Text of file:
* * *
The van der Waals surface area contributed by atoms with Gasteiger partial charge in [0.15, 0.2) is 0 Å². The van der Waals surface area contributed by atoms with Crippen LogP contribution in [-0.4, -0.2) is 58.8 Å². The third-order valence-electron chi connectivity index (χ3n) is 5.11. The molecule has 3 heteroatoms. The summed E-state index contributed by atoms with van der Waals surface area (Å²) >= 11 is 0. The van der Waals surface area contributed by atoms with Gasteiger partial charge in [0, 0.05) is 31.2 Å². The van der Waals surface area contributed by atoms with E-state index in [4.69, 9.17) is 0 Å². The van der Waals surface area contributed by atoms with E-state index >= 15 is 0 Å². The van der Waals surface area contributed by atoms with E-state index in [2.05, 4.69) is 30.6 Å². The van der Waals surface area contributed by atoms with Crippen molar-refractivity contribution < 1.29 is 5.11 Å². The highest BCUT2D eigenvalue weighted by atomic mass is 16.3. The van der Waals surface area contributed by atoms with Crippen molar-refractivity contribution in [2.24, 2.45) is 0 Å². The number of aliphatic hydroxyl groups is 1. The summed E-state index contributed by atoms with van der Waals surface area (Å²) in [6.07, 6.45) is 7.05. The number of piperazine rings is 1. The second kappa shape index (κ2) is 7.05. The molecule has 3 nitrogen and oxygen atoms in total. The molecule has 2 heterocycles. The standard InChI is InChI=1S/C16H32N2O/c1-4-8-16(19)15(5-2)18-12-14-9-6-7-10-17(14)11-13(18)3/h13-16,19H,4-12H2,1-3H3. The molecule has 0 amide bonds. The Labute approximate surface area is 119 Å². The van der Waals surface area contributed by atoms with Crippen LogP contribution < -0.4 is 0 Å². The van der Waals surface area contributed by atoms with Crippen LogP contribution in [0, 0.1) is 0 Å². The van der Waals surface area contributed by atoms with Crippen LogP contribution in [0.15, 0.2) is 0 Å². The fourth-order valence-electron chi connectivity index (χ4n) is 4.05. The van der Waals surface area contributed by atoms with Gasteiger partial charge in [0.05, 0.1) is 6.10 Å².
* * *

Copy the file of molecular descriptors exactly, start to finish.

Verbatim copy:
The van der Waals surface area contributed by atoms with Gasteiger partial charge in [0.15, 0.2) is 0 Å². The van der Waals surface area contributed by atoms with Crippen LogP contribution in [-0.4, -0.2) is 58.8 Å². The third-order valence-electron chi connectivity index (χ3n) is 5.11. The molecule has 3 heteroatoms. The summed E-state index contributed by atoms with van der Waals surface area (Å²) >= 11 is 0. The van der Waals surface area contributed by atoms with Gasteiger partial charge in [0, 0.05) is 31.2 Å². The van der Waals surface area contributed by atoms with E-state index in [4.69, 9.17) is 0 Å². The van der Waals surface area contributed by atoms with E-state index >= 15 is 0 Å². The van der Waals surface area contributed by atoms with E-state index in [2.05, 4.69) is 30.6 Å². The van der Waals surface area contributed by atoms with Crippen molar-refractivity contribution < 1.29 is 5.11 Å². The highest BCUT2D eigenvalue weighted by atomic mass is 16.3. The van der Waals surface area contributed by atoms with Crippen molar-refractivity contribution in [2.24, 2.45) is 0 Å². The number of aliphatic hydroxyl groups is 1. The summed E-state index contributed by atoms with van der Waals surface area (Å²) in [6.07, 6.45) is 7.05. The number of piperazine rings is 1. The second kappa shape index (κ2) is 7.05. The molecule has 3 nitrogen and oxygen atoms in total. The molecule has 2 heterocycles. The standard InChI is InChI=1S/C16H32N2O/c1-4-8-16(19)15(5-2)18-12-14-9-6-7-10-17(14)11-13(18)3/h13-16,19H,4-12H2,1-3H3. The molecule has 0 amide bonds. The Labute approximate surface area is 119 Å². The van der Waals surface area contributed by atoms with Crippen LogP contribution < -0.4 is 0 Å². The van der Waals surface area contributed by atoms with Crippen LogP contribution in [0, 0.1) is 0 Å². The van der Waals surface area contributed by atoms with Crippen LogP contribution in [0.15, 0.2) is 0 Å². The fourth-order valence-electron chi connectivity index (χ4n) is 4.05. The van der Waals surface area contributed by atoms with Gasteiger partial charge in [0.05, 0.1) is 6.10 Å².